US20050087481A1 (en) * 2001-03-02 2005-04-28 Boast Andrew J. Sump filter with filter element cartridge
US20060138041A1 (en) * 2003-07-01 2006-06-29 Antonio Chiga Filter for liquids, especially transmission oil in automatic transmissions of motor vehicles
US20070095733A1 (en) * 2005-11-02 2007-05-03 Denso International America, Inc. Vibration dampening double filter for fuel pump
US20070158277A1 (en) * 2006-01-09 2007-07-12 Clyde Bachand Needle-punched non-woven filtration media and in-tank fuel filters suitable for filtering alternative fuels
US20070267340A1 (en) * 2006-05-22 2007-11-22 Bleigh James M Hydrofoil-shaped suction strainer with an internal core tube
US20080011667A1 (en) * 2006-07-13 2008-01-17 Ruschke Ricky R Valve Apparatus, Combination Filter Valve Assemblies and Devices, Systems, and Methods IncludingThe Same
US20100294464A1 (en) * 2009-05-20 2010-11-25 Cummins Filtration Ip, Inc. Suction filter design for fluid thawing
US20110180469A1 (en) * 2008-07-10 2011-07-28 Nifco Inc. Fuel filter
WO2012038821A1 (en) * 2010-09-24 2012-03-29 Gvs S.P.A. Improved filtering device for the fuel pump of a vehicle
JP2012110860A (en) * 2010-11-26 2012-06-14 Nifco Inc Fuel filter
WO2012080136A1 (en) * 2010-12-14 2012-06-21 Robert Bosch Gmbh Liquid removal module for removing liquid from a liquid tank, and liquid tank
US20120248021A1 (en) * 2011-03-29 2012-10-04 Kuss Filtration Inc. In-tank fluid filter with plastic retainer
US8372278B1 (en) * 2012-03-21 2013-02-12 GM Global Technology Operations LLC Liquid fuel strainer assembly
EP2631463A4 (en) * 2010-10-21 2016-10-26 Nifco Inc Fuel filter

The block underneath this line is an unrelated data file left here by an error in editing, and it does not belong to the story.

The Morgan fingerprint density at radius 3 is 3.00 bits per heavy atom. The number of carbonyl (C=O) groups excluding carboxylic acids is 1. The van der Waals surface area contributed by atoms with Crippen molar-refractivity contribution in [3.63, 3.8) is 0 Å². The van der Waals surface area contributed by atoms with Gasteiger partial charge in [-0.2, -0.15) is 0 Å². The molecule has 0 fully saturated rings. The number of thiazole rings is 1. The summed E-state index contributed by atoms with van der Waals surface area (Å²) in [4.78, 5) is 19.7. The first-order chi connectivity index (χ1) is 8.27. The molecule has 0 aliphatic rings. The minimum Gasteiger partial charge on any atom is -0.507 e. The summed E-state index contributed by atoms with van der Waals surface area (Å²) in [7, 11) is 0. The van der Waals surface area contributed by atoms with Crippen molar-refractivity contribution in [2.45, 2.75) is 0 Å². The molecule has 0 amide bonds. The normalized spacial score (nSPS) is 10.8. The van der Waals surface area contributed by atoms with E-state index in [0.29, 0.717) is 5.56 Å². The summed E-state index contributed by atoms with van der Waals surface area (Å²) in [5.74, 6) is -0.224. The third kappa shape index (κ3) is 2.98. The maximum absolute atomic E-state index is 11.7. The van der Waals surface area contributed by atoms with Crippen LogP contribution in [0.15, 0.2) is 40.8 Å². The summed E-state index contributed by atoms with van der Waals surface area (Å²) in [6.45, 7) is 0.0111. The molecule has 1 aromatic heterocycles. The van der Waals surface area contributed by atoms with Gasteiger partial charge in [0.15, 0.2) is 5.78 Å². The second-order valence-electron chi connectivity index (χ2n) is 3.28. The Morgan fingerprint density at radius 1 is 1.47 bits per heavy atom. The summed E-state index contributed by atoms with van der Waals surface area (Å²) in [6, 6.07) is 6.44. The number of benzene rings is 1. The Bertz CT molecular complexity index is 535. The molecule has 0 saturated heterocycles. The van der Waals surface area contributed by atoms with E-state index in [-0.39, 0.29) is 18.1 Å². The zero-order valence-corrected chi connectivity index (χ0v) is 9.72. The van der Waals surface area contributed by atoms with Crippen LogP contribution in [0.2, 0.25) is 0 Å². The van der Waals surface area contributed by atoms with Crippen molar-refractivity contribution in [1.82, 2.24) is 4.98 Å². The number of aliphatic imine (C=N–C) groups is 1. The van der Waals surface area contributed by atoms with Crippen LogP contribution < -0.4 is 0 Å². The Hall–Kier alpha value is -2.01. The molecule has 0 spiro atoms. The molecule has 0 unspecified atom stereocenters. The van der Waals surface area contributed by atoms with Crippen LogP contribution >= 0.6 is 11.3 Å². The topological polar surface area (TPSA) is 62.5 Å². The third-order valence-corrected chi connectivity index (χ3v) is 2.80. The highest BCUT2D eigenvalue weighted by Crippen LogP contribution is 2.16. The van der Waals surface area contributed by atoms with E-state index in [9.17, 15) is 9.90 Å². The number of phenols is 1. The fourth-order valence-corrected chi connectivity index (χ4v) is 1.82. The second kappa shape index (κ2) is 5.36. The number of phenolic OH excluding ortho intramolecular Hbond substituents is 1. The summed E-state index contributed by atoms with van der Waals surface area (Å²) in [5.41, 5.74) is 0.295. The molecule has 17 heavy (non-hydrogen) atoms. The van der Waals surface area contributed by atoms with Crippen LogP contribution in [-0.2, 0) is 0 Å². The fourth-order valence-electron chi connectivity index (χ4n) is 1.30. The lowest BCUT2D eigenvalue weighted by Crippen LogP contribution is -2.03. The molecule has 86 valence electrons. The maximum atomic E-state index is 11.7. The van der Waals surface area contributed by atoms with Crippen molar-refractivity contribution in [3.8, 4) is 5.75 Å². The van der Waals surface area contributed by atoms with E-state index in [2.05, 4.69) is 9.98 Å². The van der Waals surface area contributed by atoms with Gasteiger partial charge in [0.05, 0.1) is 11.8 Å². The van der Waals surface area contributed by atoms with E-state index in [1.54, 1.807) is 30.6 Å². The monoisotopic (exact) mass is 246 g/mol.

Families Citing this family (4)

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DE4142017A1 (en) * 1991-12-19 1993-06-24 Hasso Von Bluecher Filter for redn. of fuel emission from tanks - using adsorption film in form of three=dimensional support contg. adsorbents e.g. microporous carbon@ and porous styrene]-di:vinyl]-benzene polymers
DE4307949A1 (en) * 1993-03-12 1994-09-15 Bayerische Motoren Werke Ag Fuel tank
US6440305B1 (en) 1997-08-26 2002-08-27 Aktiebolaget Electrolux Fuel filter
DE102015221903A1 (en) * 2015-11-06 2017-05-11 Robert Bosch Gmbh Filter module and injection mold and method for manufacturing a filter module

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US3826372A (en) * 1973-06-14 1974-07-30 Kuss R & Co Inc Flexible filter
US4312753A (en) * 1980-01-17 1982-01-26 Bell Steven L Intank fuel filter
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Cited By (59)

* Cited by examiner, † Cited by third party
Publication number Priority date Publication date Assignee Title
US5582729A (en) * 1991-02-18 1996-12-10 Nifco Inc. Fuel tank equipment for vehicle
EP0542547A1 (en) * 1991-11-12 1993-05-19 Filtertek, Inc. Fuel tank filter
US5395520A (en) * 1992-06-12 1995-03-07 Kyosan Denki Co., Ltd. Fuel filter contained in a fuel tank
EP0619425A1 (en) * 1993-04-06 1994-10-12 BITRON "B" S.p.A. Suction system arrangement in a motor vehicle tank
US5380432A (en) * 1993-05-13 1995-01-10 Parr Manufacturing, Inc. Fuel filter with electrostatic charge preventing media
US5639367A (en) * 1993-06-24 1997-06-17 Kyosan Denki Co., Ltd. Fuel filter disposed in a fuel tank for automobiles
GB2279581A (en) * 1993-06-24 1995-01-11 Kyosan Denki Kk Fuel filter
US5375629A (en) * 1993-08-17 1994-12-27 Synthetic Industries, Inc. Acetal fuel filter fabric
US5547568A (en) * 1993-10-04 1996-08-20 Nifco Inc. Fuel filter
GB2282336B (en) * 1993-10-04 1997-08-13 Nifco Inc Fuel filter
GB2303081A (en) * 1995-07-07 1997-02-12 Kuss Corp In-tank fuel filter
FR2736395A1 (en) * 1995-07-07 1997-01-10 Kuss Corp Filter immerses Fuel for floating mounting
US5665229A (en) * 1995-07-07 1997-09-09 Kuss Corporation In-tank fuel filter with floating mounting
ES2124164A1 (en) * 1995-07-07 1999-01-16 Kuss Corp Fuel filter located inside the tank, with a float assembly.
GB2303081B (en) * 1995-07-07 1999-03-03 Kuss Corp In-tank fuel filter
US5928507A (en) * 1996-06-04 1999-07-27 Filtertek, S.A. Fuel filter